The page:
You should develop a comprehensive plan to help you successfully pass the bar exam the next time you take it. The plan may include studying more, getting one-on-one exam support and consulting, or taking extra classes. It is advised to be strategic about your next steps to be as successful as you can be when you retake the bar exam.  

Student Sitting in a Classroom

FAQs: Failing Bar Exam

You may still have doubts or worries about what to do next following a bar exam failure. Here are some answers to frequently asked questions to help you make a decision moving forward.  

1. Is It Normal To Fail the Bar Exam?

It is fairly common to fail the bar exam, especially for first-time test takers. In fact, the pass rate for first-time bar exam takers dropped 2% from 2021 to 2022. If you weren’t successful on the bar exam, you are not alone. 

If it makes you feel better, Kim Kardashian failed the baby bar exam (a less extensive bar exam for first-year law students in California) three times and passed on her fourth!

Anyone can fail the bar exam, or any major exam for that matter. Moving on and moving forward is what matters most and will ultimately define your future success. 

2. What To Do if You Keep Failing the Bar?

You can try to take the bar exam in another state. Sometimes a location change can make a huge difference in your performance. However, if you were unsuccessful on the bar exam in one state but passed the exam in another, you will only be able to practice law in the state you passed.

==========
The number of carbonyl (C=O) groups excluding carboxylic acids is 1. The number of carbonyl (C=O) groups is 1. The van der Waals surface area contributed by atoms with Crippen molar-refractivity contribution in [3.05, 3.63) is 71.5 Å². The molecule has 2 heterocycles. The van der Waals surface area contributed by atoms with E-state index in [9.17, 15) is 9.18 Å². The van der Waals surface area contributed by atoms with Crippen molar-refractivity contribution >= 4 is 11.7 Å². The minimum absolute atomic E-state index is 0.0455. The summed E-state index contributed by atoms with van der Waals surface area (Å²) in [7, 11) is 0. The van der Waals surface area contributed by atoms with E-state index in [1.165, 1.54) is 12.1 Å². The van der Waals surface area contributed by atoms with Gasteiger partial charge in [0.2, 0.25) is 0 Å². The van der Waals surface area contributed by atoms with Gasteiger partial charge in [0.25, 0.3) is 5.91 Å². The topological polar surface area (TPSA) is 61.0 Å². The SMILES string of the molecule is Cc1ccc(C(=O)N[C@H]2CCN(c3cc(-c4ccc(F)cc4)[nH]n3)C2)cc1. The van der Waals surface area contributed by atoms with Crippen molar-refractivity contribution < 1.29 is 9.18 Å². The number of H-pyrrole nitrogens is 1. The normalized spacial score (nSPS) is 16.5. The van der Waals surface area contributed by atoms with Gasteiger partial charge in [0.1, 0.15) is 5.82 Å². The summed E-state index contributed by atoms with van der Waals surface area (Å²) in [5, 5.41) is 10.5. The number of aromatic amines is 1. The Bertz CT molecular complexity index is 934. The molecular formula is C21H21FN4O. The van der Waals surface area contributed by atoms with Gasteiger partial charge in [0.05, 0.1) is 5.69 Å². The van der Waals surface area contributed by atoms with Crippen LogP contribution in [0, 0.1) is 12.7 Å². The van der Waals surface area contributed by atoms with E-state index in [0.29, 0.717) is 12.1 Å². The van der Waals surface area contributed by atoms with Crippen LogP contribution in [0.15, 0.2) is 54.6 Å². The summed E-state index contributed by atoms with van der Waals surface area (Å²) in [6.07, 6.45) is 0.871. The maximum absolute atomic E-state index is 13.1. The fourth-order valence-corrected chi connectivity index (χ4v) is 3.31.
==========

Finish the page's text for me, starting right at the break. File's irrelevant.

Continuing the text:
There are some states that do offer bar exam reciprocity with other states, which allows you to practice law in a state that you didn’t take the bar exam in. US Legal outlines which states have reciprocity agreements

There is more good news. There are many states that have no limits on how many times you can take the bar exam. According to BarExam, these states are: 

  • Alabama
  • Alaska
  • Arkansas
  • California
  • Colorado
  • Connecticut
  • Delaware
  • Florida
  • Georgia
  • Hawaii
  • Illinois
  • Indiana
  • Louisiana
  • Maine
  • Massachusetts
  • Michigan
  • Minnesota
  • Mississippi
  • Missouri
  • Nebraska
  • Nevada
  • New Jersey
  • New Mexico
  • New York
  • North Carolina
  • Ohio
  • Oklahoma
  • Oregon
  • Pennsylvania
  • Tennessee
  • Washington
  • Wisconsin

There are also states with absolute limits on how many times someone can take the bar exam. BarExam identifies these states as:

  • Kansas
  • Kentucky
  • New Hampshire
  • North Dakota
  • Rhode Island
  • Vermont

However, even states with absolute limits will still allow people to take the bar exam at least four times. So even if you haven’t passed the bar exam more than once in any of these states, you still have the chance to try again. 

3. What to Do if You Feel Like You Didn’t Pass the Bar Exam?

Firstly, wait until you get your results before jumping to conclusions. It is common to feel insecure and anxious after any major test or exam, especially an exam that is vital to your career. 

You may come out of the bar exam feeling like you failed but actually performed well and passed. 

Moving Forward After Failing the Bar Exam

You already have a solid foundation of knowledge and skills to be a lawyer, even if you failed the bar exam. Law school, studying and prep work, and even actually taking the bar exam means you are capable of being successful in the field of law. 

You have already done tremendous amounts of work to get where you are now, so don’t underestimate your skills and work and don’t give up. To get to where you are, you have already conquered major milestones of being accepted into law school and graduating from law school, which is no easy feat. 

The journey to becoming a practicing lawyer is definitely not easy, and it’s totally normal to have some setbacks. Don’t let failing hold you back and stop you from achieving your dreams.